The Coronavirus and the steps taken to mitigate its effects forced most organisations into some rapid response decision making. At Capacity Marketing for Charities that was certainly the case – what should we do with our ongoing National Free Wills Network programme? The National Free Wills Network links charity supporters across the UK with a local solicitor who writes their Will (free to the supporter). The service is vital to the 146 charities we work with and a source of clients to our 844 Network law firms.
The average user of the Network is someone in their late 60’s to early 70’s, a group that was about to be advised to shield themselves from society. We also take pride in only working with solicitors, the gold standard in Will writing but reliant on face to face meetings to produce the Wills they write. If the Network were to run over the next few months there would need to be some significant changes.
In consultation with the Network charities and solicitors we decided we could keep the Network system in place. This meant changes to our internal processes, always with a view to maintaining the measurable results we pride ourselves on. Paperwork was simplified and measures were taken to allow for the fact that meetings would be minimal, and the mail system was under strain. There was a limit to what could be done centrally, and the emphasis shifted to actions taken by the 800+ individual law firms that make up the Network.
To find out how they were reacting we started a research piece to see how they had adapted to the challenges presented by social distancing and we are pleased to share the results here. Over 100 firms took part giving us a representative sample. Quotes are unaltered but unattributed because answers were given anonymously, to allow solicitors to be candid in their responses.
Almost all firms had plans in place for remote or socially distant Will-writing appointments to take place, with only 1% of firms effectively stopping appointments until a later date. These positive results allowed us to continue to provide the Network service.
“Remote instructions via telephone or video call. Will signings – all sorts of weird and wonderful ways to ensure Wills are executed in a safe and legal manner.”
One of the many reasons we favour working with solicitors is the importance they place on not just completing their part of writing the Will, but also the signing of the completed Will. Until the document is properly signed and witnessed it doesn’t become legally binding; effectively there is no Will and getting this part wrong can invalidate the work put into writing the Will in the first place. While appointments could be carried out via Zoom, Skype or Whatsapp, there isn’t allowance for Wills to be witnessed in the same way. We were interested in how solicitors were tackling this issue.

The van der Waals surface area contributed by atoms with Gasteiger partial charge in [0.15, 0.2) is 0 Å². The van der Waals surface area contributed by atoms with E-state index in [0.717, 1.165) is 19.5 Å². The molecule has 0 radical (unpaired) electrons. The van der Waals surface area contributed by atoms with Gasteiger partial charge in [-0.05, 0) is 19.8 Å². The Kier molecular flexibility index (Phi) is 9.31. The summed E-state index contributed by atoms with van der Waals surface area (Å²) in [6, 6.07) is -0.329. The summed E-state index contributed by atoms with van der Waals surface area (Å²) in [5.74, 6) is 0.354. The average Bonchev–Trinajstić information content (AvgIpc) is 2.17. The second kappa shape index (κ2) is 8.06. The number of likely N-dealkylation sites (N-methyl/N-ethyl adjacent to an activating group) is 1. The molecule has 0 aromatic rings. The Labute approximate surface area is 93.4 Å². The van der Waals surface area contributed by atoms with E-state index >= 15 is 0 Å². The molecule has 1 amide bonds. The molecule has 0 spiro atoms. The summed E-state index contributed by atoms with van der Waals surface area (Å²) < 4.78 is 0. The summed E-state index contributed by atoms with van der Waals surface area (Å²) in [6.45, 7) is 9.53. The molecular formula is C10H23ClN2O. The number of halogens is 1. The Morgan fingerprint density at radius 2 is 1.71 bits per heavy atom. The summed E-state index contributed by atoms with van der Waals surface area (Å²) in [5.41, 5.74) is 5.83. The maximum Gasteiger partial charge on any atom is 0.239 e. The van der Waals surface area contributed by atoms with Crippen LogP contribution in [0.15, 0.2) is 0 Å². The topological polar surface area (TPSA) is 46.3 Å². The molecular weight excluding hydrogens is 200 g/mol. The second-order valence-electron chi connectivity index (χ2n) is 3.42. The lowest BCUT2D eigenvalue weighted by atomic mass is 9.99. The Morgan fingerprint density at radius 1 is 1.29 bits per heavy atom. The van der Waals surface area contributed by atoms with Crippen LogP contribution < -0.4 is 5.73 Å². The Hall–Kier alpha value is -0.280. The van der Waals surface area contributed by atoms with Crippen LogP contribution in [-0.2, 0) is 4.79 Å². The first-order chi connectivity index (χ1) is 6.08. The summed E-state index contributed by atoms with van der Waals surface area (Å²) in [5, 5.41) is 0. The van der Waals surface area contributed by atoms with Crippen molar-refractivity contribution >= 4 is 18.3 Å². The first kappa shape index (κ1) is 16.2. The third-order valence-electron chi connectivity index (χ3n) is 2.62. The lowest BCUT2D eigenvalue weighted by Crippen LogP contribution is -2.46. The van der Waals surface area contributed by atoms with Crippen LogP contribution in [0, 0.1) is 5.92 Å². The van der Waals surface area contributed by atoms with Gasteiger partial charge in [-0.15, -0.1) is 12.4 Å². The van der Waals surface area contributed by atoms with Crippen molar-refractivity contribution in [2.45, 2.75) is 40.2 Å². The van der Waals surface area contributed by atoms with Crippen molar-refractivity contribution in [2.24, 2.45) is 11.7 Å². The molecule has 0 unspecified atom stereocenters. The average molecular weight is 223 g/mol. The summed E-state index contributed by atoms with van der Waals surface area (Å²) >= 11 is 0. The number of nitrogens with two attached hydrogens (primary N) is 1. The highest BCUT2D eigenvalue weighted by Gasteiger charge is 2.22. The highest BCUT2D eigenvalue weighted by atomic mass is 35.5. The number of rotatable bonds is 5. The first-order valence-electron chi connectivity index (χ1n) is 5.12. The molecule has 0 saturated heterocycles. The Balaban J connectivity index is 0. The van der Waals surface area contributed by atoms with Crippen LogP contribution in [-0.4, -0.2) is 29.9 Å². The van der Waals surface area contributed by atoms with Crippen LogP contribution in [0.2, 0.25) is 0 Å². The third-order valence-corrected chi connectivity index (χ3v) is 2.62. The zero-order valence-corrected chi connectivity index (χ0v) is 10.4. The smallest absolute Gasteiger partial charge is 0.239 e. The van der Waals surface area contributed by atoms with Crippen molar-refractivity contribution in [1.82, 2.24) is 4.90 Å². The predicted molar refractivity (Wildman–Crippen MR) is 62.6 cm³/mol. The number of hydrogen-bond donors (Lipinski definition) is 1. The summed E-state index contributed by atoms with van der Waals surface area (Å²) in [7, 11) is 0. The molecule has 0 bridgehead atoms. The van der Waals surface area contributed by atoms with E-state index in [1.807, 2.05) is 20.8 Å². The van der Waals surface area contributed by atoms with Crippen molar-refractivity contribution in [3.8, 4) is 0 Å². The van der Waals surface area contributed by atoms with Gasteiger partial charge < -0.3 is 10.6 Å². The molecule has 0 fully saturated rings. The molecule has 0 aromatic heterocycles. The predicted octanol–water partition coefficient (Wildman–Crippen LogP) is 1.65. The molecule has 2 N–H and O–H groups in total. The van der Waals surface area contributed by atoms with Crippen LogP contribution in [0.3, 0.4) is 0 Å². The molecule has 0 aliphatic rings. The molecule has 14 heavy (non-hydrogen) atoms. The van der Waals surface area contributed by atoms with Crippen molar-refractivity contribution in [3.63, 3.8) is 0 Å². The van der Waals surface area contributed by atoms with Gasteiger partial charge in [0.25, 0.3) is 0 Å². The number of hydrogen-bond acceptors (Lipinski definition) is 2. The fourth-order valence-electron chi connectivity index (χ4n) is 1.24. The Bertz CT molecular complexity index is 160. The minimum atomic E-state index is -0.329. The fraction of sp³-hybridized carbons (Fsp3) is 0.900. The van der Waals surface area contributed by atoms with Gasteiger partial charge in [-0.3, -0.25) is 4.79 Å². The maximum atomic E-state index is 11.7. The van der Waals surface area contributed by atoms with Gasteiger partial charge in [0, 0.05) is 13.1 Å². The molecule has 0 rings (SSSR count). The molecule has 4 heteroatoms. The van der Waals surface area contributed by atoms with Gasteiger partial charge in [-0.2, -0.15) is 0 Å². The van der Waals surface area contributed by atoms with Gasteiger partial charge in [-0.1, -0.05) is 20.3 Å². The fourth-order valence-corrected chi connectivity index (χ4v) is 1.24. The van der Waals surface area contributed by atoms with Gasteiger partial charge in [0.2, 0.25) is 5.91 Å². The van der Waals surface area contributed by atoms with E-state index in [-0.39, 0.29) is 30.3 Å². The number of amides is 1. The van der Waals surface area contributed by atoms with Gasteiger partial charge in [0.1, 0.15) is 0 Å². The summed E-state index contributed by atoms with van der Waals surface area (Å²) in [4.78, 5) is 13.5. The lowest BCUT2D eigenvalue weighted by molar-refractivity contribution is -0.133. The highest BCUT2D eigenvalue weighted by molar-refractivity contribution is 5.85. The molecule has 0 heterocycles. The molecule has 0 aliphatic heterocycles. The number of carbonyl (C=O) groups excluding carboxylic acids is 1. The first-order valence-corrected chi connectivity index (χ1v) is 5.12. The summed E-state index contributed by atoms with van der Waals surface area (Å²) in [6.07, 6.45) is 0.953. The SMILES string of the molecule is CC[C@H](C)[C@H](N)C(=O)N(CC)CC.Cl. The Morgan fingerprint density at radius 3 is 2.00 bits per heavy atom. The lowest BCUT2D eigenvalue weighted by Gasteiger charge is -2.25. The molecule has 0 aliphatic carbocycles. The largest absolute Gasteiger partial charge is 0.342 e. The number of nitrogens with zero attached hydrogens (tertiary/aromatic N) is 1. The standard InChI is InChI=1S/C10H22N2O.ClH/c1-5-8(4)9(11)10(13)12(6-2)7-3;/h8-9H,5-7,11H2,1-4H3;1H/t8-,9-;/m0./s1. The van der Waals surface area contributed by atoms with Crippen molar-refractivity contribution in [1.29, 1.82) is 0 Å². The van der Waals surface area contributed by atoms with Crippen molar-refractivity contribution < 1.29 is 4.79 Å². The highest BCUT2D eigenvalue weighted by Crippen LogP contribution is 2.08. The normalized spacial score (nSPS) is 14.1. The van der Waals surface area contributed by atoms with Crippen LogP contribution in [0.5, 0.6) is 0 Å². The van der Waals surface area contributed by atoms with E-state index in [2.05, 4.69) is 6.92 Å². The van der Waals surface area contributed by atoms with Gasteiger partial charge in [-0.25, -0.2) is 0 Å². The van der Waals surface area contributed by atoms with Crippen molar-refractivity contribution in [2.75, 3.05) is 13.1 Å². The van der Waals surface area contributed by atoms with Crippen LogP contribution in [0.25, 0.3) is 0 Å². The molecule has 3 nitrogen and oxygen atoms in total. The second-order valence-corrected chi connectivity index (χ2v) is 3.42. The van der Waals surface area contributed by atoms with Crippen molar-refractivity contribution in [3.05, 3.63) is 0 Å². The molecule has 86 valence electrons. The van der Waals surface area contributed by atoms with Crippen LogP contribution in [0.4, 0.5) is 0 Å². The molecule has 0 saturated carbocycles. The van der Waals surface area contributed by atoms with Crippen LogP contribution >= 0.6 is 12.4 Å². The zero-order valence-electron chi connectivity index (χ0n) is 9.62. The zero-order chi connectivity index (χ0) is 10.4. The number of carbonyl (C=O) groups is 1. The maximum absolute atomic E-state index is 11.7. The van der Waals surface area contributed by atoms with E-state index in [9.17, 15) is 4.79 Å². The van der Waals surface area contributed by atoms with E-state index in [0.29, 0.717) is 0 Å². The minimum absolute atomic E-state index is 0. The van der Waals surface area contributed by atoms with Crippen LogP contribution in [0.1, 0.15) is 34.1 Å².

98% of firms had put measures in place to ensure that the Wills were signed correctly, with the vast majority witnessing in person through windows, in gardens, on car bonnets etc. Even when signing instructions were sent, firms added an extra step to check this was completed correctly, usually through the signature page being scanned or a photograph being taken.
“I carry out the appointment via Skype. ID is sent to me electronically for me to verify using a desktop means. The work has primarily been done with the clients via email and then I send them the Wills to sign by post with instructions. I invite clients to ask their neighbours to witness through a window, or using a flat surface outside whilst keeping a distance. All parties wear gloves and do not share pens. The clients then scan them to me if they are able, or photograph them so that I can check they have been signed correctly.”
These were pleasing results, but we also wanted to know we weren’t an added burden to firms in this difficult time, so we asked if the Network was more of a help at this time, the same as usual or less helpful.
Again, we were pleased to find that for 93% of the solicitors who responded said they still felt the Network was providing something useful to their firm, even in this difficult period. This is key because the solicitors provide their services at a reduced fee for Network charities meaning the service can offer Will writing at a fixed price.
“As conveyancing work decreases, we have capacity to take on more Wills work and are grateful for your efforts with the Free Wills Network and Free Wills Month”
The adaptations made by the solicitors have enabled the Network to continue providing the best quality of Will writing to supporters of our charity members. Charities have continued to use the service at a very similar rate as they were prior to the crisis, with 75% of charities referring at least one supporter since the middle of March. People are more interested in Will writing; our challenge is how to keep the charitable message as part of that offering.